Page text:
There are two other aspects of social media that really bother me. The first is this sense that the world needs to be informed of your every decision. Do I really need to know that you went to Wal-Mart? Or what you had for dinner? Or that you like it when your socks don’t match? As riveting as all this information flowing about is, I’m pretty sure I can live without it. It might be difficult to shoulder on in a world without knowing that your cat likes to be called “snookums” as opposed to “fluffy” but, somehow, I’ll manage to go on.

The second aspect ties into the first aspect of over-estimating one’s importance to society. It’s that the anonymity of the internet puffs people up into making “tough guy” statements they have no chance of backing up in real life. From calling someone out for any slight, real or otherwise, to making racial, ethnic and religious slurs, there’s a sense that because you’re not face to face with the person, there’s no real consequence. You’ve all read comments to this effect. I really wonder how many tough guys there would be if they had to say it face to face, knowing the other person can instantly retaliate in a way you can’t avoid simply by disconnecting from the internet.

Perhaps what I’m really missing is the feeling of community and good, engaging conversations. Social media seems to have put us on the path to be trained to limit our thoughts to 140 characters and whittle away our feelings to whatever fits in a soundbite. Social media consultants will tell you that the explosion of personal media outlets is the greatest transformation of the past 100 years. I don’t buy it. And not just because they’re paid to hype social media. For all the chances we have for reaching out, we squander them on mindlessness. I fear that many truly brilliant ideas have been missed because of the never-ending cacophony of all our social media outlets.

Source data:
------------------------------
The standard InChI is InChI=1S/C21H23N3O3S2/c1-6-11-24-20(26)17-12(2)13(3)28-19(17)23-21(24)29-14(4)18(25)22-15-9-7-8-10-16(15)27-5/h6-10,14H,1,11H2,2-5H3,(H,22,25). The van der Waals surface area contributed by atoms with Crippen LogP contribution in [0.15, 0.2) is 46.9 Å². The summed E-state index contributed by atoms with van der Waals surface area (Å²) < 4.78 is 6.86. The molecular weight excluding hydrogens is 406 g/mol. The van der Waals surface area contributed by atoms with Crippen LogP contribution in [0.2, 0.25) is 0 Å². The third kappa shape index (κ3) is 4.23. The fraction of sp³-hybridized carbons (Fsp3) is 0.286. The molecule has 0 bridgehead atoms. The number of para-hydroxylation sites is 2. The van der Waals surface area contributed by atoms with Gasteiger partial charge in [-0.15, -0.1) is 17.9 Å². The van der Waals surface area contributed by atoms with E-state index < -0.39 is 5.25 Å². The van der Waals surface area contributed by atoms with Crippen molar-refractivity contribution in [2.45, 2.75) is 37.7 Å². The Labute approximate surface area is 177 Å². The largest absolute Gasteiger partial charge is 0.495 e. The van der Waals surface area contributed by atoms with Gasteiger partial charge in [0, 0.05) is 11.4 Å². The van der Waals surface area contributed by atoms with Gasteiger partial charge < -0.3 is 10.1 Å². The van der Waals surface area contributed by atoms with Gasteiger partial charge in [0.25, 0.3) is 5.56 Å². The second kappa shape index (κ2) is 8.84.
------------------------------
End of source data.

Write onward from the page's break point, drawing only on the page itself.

I’ve heard it said that social media is a necessary evil. I disagree. “Evil” is only “necessary” when we refuse to live without it, despite a better choice possibly existing. I’ve heard people say “I can’t live without my smartphone”. Really? Try leaving it at home sometime and see just how quickly you die, probably by falling over-dramatically, in slow-motion, with choral music playing.

We can say more than ever, in more ways than ever, but do we really have anything to say? Now… stop reading this, leave your computer and go outside without any communication device on you except your own vocal chords. Get reconnected.